Monday, September 29, 2008

The art of disciple

As I believe I stated in a previous post, the honeymoon period of having Cai at home is completely over. And Ian's good behavior has gone with it. Now Ian is not a bad kid. In fact, he is still just as charming to the causal observer as ever. I know this is a sign of good mothering, but gosh the acting up at home is going to kill me and my husband if something doesn't change. The really odd thing is, I feel like a fish out of water when it comes to consistent disciple. I've never felt I really had to use it before now. Sure there were the occasional melt downs, the occasional time outs and even the minor blow ups on my part. But all in all, I felt that our house was pretty tame before (or at least in comparison to now). In many ways, Ian's acting out is only his way of getting attention. And unfortunately it's working. The more my husband and me get frustrated the more Ian continues to do what he is doing. All of this has thrown me into research mode. And I think I've found a winner. This week, while at the library, I found a book entitled "Love and Logic Magic" (I can't remember the authors and the book not here with me to look. I know, I'm lazy). Anyway, while many of the 'techniques' and ideas are not exactly new to me, there are so many great stories about how parents used these idea that I feel I too can put them to practice in an effective manner. There are four basic principles, I'll only post about the first two.

Principle Number 1: Boost self- concept. Principle Number 2: Share the Control. These are acheived by giving the child control over their life and showing them that they are capable of making good decision and able to do things themselves. Giving control is done by giving them lots of choices in ways that do not hurt anyone. The idea is that if you give them lots of choices through-out the day then when the big choice come along they will let you make the decision for them. So today I thought I would try it. I've been giving Ian the chance to choose things from what he wears, to what he eats, to how we went about going down for a nap. And so far I'm already seeing an improvement. At lunch Ian wanted a chip. So I gave him the choice of 1 or 2 bits of his banana before having a chip. He enthusiastically said 2 and went on to eat three bits before asking for the chip again. Had I told him to eat even just 1 bits before he got a chip he would have fought me. When I gave him the choice there was no fight! :) We'll see how things are tonight at bed time ;). I think if we can put this into practice this on a regular basis things will start looking up. I'll post more on the other three principles and techniques as I read more and we start putting them into practice.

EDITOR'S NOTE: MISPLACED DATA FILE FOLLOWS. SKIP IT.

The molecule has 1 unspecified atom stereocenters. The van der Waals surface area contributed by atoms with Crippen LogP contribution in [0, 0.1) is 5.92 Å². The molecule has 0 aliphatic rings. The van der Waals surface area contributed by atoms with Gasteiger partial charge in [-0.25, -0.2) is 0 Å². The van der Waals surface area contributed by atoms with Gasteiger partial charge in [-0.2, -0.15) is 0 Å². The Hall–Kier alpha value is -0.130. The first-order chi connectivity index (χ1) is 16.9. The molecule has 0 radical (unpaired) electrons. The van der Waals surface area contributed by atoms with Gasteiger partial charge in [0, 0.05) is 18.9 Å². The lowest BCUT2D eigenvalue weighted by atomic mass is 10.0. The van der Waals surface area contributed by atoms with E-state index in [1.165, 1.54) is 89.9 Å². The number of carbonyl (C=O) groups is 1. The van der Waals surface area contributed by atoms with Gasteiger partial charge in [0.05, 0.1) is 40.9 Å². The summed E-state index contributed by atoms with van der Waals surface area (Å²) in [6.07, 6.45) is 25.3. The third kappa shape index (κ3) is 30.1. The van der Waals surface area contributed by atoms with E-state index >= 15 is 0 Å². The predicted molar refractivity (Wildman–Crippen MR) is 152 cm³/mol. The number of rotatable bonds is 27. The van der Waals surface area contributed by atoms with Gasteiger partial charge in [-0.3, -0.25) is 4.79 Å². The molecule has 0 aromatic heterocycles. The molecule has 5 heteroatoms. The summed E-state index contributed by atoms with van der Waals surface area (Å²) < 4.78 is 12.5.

Update on Cai. He's doing fine. Still very fussy, but I think mostly he knows what he wants and Mom and Dad haven't figured out how to read all his cries on the first try. Thus he gets frustrated and cries louder. All in all, we are doing okay.


Allison said...

Good luck, Kristin! I hope this technique works out. It sounds promising. I hope you're finding reassuring moments in these difficult days.

By the way, if you want a break from one or both boys sometime, even if it's just to take a nap or run errands alone or spend some one-on-one time with Ian, let me know--I'd be happy to babysit. I have blocks of free time several days a week and would be glad to help you out.

Cilla said...

Good work on smoothing fussy Ian !
From what I read in your stories, I can see a good mother perfecting herself for her children. At the same time, it also seems the mommy isn't having much time for herself to relax.

Don't work yourself too hard ! Give the trouble to Allison instead :P